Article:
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Why there are benefits to keeping cameras simple

4 minute read
Pic: Shutterstock

Bolt enough accessories on a camera and you can pretty much do anything with it - apart from lift it that is. Phil Rhodes on the benefits of simplicity.

Some of the most encouraging technological progress of the last few years has involved the broadening of access to the sort of workflows typical of classic single-camera film and TV drama. The word “democratisation” is overused, but we’ve recently seen some very acceptable, very affordable alternatives to the big names in fields like monitoring, wireless video, remote focus control, timecode, radio mics, and all of the other things that make it hard to identify cameras in the making-of material.

It’s no secret why this sort of accessorisation happens, even at the low end. It’s almost redundant to point out that many modern mirrorless cameras could be used to shoot major motion pictures without significant compromise, and we don’t even have to invoke soft targets like the Sony F900, which was used on several profitable features, as a comparison. Something like a Panasonic S1H has more than ample imaging performance, give or take rolling shutter, to challenge some of the best, and it has decently robust onboard codecs.

Is in-built better?

The question is whether the pile-of-gear approach is going to continue being a smart way to work. ARRI has produced Alexas with an enormous amount of things built in, which suggests that the high end accepts that modularity does not always beat integration. It wouldn’t be a great surprise to discover that a built-in focus receiver is likely to have fewer reliability problems than one comprised of a nest of boxes and cables, as well as taking less time to set up.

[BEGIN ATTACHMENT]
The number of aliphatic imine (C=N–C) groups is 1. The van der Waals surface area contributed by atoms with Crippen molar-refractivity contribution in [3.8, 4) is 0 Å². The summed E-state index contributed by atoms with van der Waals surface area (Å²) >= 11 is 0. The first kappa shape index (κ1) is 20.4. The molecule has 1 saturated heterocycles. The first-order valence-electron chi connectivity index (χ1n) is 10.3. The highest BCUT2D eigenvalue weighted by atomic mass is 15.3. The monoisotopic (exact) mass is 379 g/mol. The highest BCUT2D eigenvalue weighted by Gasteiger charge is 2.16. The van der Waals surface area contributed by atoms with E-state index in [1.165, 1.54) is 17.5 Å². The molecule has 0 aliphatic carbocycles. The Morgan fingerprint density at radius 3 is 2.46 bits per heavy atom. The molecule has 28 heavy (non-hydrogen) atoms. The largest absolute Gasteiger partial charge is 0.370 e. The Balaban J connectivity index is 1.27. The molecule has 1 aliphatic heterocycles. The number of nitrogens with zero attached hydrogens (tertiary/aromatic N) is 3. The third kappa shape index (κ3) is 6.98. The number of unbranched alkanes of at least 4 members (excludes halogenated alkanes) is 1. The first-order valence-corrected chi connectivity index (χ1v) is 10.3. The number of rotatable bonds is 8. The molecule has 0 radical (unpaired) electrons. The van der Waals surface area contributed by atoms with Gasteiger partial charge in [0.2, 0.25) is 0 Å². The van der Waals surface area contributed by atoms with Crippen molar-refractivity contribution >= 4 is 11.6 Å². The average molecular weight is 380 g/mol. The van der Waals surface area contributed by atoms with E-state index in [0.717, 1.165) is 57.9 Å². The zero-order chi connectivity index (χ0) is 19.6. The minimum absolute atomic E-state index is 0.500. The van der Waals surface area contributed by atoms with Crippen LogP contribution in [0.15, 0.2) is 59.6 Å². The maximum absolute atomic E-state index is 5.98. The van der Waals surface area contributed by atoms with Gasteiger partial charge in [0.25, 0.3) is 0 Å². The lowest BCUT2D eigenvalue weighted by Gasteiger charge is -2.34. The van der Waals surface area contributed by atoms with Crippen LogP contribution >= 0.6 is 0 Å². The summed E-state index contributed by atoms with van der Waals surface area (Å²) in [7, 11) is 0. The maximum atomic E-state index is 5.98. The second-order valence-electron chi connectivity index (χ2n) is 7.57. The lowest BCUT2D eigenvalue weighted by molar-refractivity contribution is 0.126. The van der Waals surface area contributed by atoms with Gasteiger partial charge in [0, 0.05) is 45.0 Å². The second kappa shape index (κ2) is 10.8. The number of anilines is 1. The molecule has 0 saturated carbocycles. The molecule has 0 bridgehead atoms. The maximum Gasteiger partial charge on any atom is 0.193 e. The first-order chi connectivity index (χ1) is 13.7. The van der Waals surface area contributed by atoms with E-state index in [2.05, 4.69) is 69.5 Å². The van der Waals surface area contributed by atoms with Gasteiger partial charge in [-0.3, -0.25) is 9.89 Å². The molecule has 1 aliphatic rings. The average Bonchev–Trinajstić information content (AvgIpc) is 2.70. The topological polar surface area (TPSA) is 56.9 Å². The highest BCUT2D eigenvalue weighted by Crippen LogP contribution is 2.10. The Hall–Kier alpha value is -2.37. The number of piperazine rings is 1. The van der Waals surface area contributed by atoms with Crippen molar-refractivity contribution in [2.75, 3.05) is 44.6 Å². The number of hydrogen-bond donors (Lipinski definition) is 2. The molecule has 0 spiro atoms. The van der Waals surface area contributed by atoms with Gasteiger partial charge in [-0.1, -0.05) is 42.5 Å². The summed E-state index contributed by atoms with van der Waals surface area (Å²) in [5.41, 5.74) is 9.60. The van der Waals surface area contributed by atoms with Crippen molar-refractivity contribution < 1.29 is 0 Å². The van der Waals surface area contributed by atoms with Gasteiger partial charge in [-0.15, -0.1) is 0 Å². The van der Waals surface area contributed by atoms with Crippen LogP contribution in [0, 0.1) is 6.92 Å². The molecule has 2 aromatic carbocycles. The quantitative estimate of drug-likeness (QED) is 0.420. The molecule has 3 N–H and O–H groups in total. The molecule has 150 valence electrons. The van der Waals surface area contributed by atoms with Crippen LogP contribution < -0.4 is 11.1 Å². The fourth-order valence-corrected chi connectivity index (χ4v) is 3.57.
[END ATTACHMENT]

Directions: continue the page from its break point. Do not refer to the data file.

Even if we overlook all that, those kinds of accessories invariably need a specific individual to look after them, and no matter how inexpensive the radio focus handset is, the person holding it (and their transportation and lunch) will cost a lot more over time. Whether some of those people can be replaced by, automatic systems is an imponderable that the industry is currently pondering, although the answer for focus is currently “sometimes,” with signs of moving gently toward “probably, mostly, eventually.”

OK, the high end is conservative and is likely to be the last place we’ll see any sort of change. Cameras in that realm have, in the last ten years or so, become so staggeringly huge and power hungry that it was recently necessary to develop an entirely new battery system to handle the situation. Nobody should bet on a push for lightweight convenience on the next Fast and Furious. Quite the opposite: naming no names, some camera rental places have become well-known for breaking everything down into the largest possible number of parts in the largest possible number of cases requiring the largest possible number of people, which goes down well in heavily unionised jurisdictions.


Less thoroughbred productions might not agree. Burying a lightweight camera under a pile of accessories risks creating a monstrosity embodying the worst of both worlds: bulky, awkward, expensive and demanding of crew, but lacking the benefits of reliability and integration. In this context, all those affordable accessories start to look like something to consider more carefully. The highest end cameras can absolutely become a disaster of velcro and cables, but then there was never much chance of a Venice 2 riding on a small consumer drone in the first place.